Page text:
Oddities of gall

I tried to send this to Dr David Zlesak via email a couple of times, but being I never heard from him, it probably ended up in a spam file somewhere. So hopefully he will see it here.

He wrote an article titled “Behind the Scenes Efforts” that was published in the September/October issue of the American Rose. A very well article filled with a lot of good information.

In the article he mentioned that “the bacteria that leads to crown gall can become systemic”. I had those same thoughts when I saw this rose bush and wondered if the gall bacteria from the soil could be taken up along with the nutrients thru the cambium layer to the leaf axils where it appears, on the photo, that it grows and produces all those small galls. In other words, I know that systemic chemicals can move up into the plant, so can bacteria move up as well?

Is what I am seeing on this photo, a systemic outburst of crown gall? I cut these from most every stem at the same time from ‘Liverpool Echo’, one of my floribundas. I know that there is crown gall in that bed as I have seen gall on the bushes a number of times, but never to this extent. Now I know that I have at times had infected pruners, but I know that I would never make this many cuts on each cane!

John Moe

John, I have frequently seen infection as you have photographed particularly on the 4’ weeping standards of Meilland “landscape” shrubs we used to obtain from Otto & Sons. It has also been VERY common on Ballerina, The Fairy and all the Flower Carpets I dealt with for years in the Los Angeles area. It’s the strongest reason I completely avoid any breeding line containing Ballerina and The Fairy (Carpets, Drifts, etc.) as those galls appear almost over night.

Any guesses as to why?

Not that it’s an issue here, but always interesting to know of potential issues of things I’ve picked up (Carpets in an attempt to recreate something akin to Raspberry Rugostar since that’s never coming here…until I get a fixed line of juvenile blooming rugosa I’m going to explore every demonstrated potential pathway)


Of the varieties you mention that have had this infection, have you propagated any cuttings from them? If so, would this “gall?” appear in them?

No sir. Once I see gall, I don’t mess with the plant. The most I would do with them was remove and trash them.

Hi John!

I’m sorry I didn’t see your email! This is sad to see so many aerial galls… At a National Clean Plant Network meeting one year we had a crown gall expert (his main crop is grapes) come and speak with us about the life cycle and spread of Agrobacterium tumefaciens. It sounded like the bacteria containing the plasmid that leads to crown gall can live in plants, but not cause galls until something triggers it, so roses that look normal can also be positive for Agrobacterium. On the plasmid are three key genes (an auxin, cytokinin, and opine gene) that can get transferred into the plant DNA to lead to the gall formation. The two hormones (cytokinin and auxin genes) lead to cell division and enlargement for the tumor and opine is a preferred food source for the bacteria. Those genetically altered cells are basically triggered to continue to make tumor tissue the rest of their existence and existence of their subsequent daughter cells.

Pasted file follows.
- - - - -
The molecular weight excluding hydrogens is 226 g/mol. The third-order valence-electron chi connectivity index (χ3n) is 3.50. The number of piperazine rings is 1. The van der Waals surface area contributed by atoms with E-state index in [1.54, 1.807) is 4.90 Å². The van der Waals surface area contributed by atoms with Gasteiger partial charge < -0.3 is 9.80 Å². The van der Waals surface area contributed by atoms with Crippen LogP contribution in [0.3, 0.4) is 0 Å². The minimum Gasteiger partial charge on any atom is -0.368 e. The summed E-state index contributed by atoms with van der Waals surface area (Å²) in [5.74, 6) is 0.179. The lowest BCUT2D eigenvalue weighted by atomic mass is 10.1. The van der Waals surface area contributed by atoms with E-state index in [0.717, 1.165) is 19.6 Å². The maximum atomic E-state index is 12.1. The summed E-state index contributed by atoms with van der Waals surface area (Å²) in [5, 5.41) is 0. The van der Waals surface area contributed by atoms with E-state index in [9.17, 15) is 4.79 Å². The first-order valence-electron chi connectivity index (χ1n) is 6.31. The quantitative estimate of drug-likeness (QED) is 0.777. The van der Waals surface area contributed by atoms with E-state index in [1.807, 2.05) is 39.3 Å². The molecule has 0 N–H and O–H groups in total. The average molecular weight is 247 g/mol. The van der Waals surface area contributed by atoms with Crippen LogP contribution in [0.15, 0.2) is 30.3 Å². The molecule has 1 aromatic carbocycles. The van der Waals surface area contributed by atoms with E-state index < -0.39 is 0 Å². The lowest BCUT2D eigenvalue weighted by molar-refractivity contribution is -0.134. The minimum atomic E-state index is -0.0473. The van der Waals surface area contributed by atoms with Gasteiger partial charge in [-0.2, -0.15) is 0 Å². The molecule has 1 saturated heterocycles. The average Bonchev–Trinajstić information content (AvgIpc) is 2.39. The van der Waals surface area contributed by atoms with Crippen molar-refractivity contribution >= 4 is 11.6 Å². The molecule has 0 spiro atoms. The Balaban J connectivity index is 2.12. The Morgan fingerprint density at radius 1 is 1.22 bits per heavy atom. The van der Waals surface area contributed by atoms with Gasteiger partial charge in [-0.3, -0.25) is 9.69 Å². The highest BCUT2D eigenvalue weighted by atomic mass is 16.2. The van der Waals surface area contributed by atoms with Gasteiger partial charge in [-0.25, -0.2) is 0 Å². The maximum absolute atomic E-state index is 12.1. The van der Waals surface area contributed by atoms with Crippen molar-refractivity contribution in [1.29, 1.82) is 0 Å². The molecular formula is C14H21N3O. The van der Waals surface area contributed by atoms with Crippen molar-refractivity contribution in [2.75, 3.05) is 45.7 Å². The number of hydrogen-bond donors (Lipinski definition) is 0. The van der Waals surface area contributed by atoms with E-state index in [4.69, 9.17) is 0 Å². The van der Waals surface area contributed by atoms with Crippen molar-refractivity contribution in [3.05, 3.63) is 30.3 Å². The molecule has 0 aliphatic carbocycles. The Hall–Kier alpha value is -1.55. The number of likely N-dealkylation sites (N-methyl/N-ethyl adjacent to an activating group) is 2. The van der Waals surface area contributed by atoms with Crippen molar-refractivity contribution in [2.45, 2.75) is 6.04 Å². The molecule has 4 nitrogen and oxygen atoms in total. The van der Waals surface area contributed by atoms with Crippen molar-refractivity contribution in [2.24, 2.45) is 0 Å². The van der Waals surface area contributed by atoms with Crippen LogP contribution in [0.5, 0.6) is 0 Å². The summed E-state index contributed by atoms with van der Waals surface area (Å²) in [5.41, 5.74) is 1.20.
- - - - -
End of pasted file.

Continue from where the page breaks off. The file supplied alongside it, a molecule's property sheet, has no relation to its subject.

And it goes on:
From my understanding some of the leading rose nurseries have tried to proactively combat it by having their key cultivars clean in tissue culture (tested clean of key viruses and the bacterium) to use as elite stock plants they take out of culture periodically. It seemed in the 1970’s there were big outbreaks and at times since. Some of the more recent outbreaks from my understanding have related to some propagators recycling their water for water conservation and then the Agrobacterium spread through the trays of young liners. The liners were used as stock for more cuttings before they went out the door and were brought to bareroot fields (impacting that soil), sometimes to container nurseries to grow them to sale, etc.

In the past a good friend bought some roses from a pretty reputable smaller sized own root nursery. Soon after buying a rose and having it in its original container yet, saw galls at the base of the plant (they couldn’t get to that size in the limited time she had the plant). The nursery was testy with her and said it must of gotten it once at her place. It was sad to hear about the lack of taking it seriously and minimizing the customer’s concerns. My friend was most interested in letting them know to protect themselves and fix the issue than fight for what she paid for the single plant. Sometimes people are so self focused and defensive they can’t take constructive feedback and cause themselves more harm… Perhaps it is in the soil where the stock plants were and they took cuttings and some was triggered to make galls as a young plant in the media they used??

Perhaps it would be valuable to test for Agrobacterium in plant tissue proactively in nursery production before galls are seen. I suspect without seeing a big outbreak of galls it is easy to not think about it and not consider the pathogen could be present systemically.

Pictured are some galls at nodes of a rose trained as a climber 4-5’ off the ground. That’s interesting how nodes with axillary buds seems to be a favorite place for galls to start. Perhaps there is something unique about the biochemistry of those cells that triggers the process??
6 09 08 crown gall on rose stem alba meidiland.jpg

I think that this is the article that Dave is referring to:

Thanks Henry for the link to this article.